Make a tunneling pipe (sometimes referred to as a boring rod) with a high-pressure nozzle (a nozzle made of metal with a small opening works best). These items are available in home improvement stores or irrigation supply stores.
A tunneling pipe can be made of polyvinyl chloride plastic pipe (PVC) with a PVC male hose end adapter glued on one end and a female hose end adapter glued on the other end. The PVC pipe should be either 1/2 inch, 3/4 inch or 1 inch in diameter.
Dig a trench up to both sides of the sidewalk to approximately a foot in depth. You will start boring at about 6 to 8 inches below the sidewalk.
Put on eye protection. Cut the PVC pipe to 2 feet longer than the sidewalk.
Glue the male and female hose end adapters to the PVC pipe. Screw the high-pressured nozzle to the male hose end adapter, and the garden hose to the female hose end adapter (this PVC pipe will now be referred to as the tunneling pipe).
Tape, with duct tape, whatever it is you want under the sidewalk--such as electrical wiring encased in PVC pipe (cap each end so you won't get dirt in it; remove caps later)--to the tunneling pipe. If you are planning on using the PVC pipe for a sprinkler system, you can just leave the tunneling pipe under the sidewalk for that purpose.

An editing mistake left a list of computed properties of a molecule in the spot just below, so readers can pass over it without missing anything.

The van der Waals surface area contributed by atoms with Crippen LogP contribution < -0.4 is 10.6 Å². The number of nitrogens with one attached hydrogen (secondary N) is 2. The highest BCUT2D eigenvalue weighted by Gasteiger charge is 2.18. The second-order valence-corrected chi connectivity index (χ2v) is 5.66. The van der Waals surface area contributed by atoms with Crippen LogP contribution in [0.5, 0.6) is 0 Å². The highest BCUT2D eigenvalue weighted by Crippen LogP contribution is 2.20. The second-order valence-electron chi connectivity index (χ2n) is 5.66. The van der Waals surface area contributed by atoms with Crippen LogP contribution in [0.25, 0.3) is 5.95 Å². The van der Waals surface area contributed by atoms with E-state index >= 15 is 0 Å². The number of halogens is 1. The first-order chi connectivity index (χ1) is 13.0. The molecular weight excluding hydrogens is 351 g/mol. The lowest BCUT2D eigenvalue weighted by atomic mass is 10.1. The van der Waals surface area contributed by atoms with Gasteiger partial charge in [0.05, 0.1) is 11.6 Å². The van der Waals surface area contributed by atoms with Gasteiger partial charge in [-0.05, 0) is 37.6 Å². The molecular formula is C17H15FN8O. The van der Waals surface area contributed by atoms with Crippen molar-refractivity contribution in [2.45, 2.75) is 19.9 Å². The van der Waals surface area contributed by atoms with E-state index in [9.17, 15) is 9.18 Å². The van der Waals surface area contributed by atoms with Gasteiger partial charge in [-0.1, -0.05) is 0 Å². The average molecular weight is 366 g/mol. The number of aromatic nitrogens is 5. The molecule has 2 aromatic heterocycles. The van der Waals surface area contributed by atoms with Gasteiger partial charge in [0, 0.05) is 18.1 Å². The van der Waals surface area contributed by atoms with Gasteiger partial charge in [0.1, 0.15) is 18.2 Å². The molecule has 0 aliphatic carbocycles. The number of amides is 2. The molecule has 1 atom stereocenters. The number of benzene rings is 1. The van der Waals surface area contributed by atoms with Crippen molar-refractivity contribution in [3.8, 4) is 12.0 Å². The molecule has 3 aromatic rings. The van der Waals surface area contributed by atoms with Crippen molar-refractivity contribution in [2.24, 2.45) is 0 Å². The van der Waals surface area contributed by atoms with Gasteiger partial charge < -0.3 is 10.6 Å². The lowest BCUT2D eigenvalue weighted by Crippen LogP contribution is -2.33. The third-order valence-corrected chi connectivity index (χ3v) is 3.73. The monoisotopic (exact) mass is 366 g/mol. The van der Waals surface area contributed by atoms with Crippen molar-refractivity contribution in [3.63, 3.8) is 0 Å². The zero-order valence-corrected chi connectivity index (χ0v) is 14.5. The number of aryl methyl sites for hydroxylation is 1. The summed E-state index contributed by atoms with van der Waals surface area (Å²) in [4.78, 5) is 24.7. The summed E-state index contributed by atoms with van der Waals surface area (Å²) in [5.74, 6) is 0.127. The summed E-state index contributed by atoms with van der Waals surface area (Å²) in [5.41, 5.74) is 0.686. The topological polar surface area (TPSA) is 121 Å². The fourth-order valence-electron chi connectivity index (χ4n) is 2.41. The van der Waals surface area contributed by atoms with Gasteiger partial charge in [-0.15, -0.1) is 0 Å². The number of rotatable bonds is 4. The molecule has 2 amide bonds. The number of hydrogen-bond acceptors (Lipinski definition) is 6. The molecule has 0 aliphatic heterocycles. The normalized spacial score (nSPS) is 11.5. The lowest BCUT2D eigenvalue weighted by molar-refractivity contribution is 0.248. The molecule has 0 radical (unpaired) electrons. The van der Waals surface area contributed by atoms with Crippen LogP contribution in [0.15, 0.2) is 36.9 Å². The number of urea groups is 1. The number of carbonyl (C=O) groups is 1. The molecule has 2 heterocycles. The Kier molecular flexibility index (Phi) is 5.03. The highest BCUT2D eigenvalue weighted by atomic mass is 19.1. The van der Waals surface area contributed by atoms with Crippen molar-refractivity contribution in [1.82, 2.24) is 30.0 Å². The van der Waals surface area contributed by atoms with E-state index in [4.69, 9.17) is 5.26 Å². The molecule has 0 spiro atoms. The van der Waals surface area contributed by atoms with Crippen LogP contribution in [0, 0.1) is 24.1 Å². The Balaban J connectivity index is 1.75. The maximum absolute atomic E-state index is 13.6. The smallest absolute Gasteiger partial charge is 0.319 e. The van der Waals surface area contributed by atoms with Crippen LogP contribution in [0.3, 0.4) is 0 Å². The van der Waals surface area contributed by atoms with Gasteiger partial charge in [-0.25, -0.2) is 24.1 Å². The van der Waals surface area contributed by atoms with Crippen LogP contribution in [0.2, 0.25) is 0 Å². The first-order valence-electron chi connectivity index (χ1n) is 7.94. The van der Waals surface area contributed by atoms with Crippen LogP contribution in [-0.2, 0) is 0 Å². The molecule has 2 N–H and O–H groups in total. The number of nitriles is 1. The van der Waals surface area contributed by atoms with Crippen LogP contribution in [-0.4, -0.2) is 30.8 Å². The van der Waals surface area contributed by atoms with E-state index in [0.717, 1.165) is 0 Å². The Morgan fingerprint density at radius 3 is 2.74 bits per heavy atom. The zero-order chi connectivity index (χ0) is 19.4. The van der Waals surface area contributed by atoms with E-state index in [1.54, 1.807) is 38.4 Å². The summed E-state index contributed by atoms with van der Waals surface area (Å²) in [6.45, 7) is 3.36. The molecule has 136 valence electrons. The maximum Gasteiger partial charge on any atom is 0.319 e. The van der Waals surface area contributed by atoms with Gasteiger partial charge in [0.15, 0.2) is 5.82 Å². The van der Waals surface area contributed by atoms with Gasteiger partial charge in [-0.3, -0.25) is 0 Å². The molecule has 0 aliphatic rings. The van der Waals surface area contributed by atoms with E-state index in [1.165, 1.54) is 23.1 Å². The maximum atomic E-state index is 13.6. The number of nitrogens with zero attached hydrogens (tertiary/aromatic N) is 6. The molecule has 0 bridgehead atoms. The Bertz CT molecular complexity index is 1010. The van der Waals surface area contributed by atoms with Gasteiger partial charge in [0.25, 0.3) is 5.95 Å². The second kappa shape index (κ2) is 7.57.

If you are boring for a larger pipe, such as a drainpipe, just make the tunnel large enough to push a pipe through.
Lay the tunneling pipe in the trench with the nozzle ready to spray under the sidewalk. Turn on your garden hose.
The force of the water will start to hydraulically bore a hole under the sidewalk.
Push the hose nozzle farther under the sidewalk as the hole gets bigger. You may have to use the hose end to bore out more dirt by thrusting the nozzle in and out under the sidewalk.
Keep spraying the water and boring under the sidewalk until the tunneling pipe breaks through on the other side.
Remove the garden hose. Cut off the nozzle and the male and female adapters with PVC cutters or a hacksaw.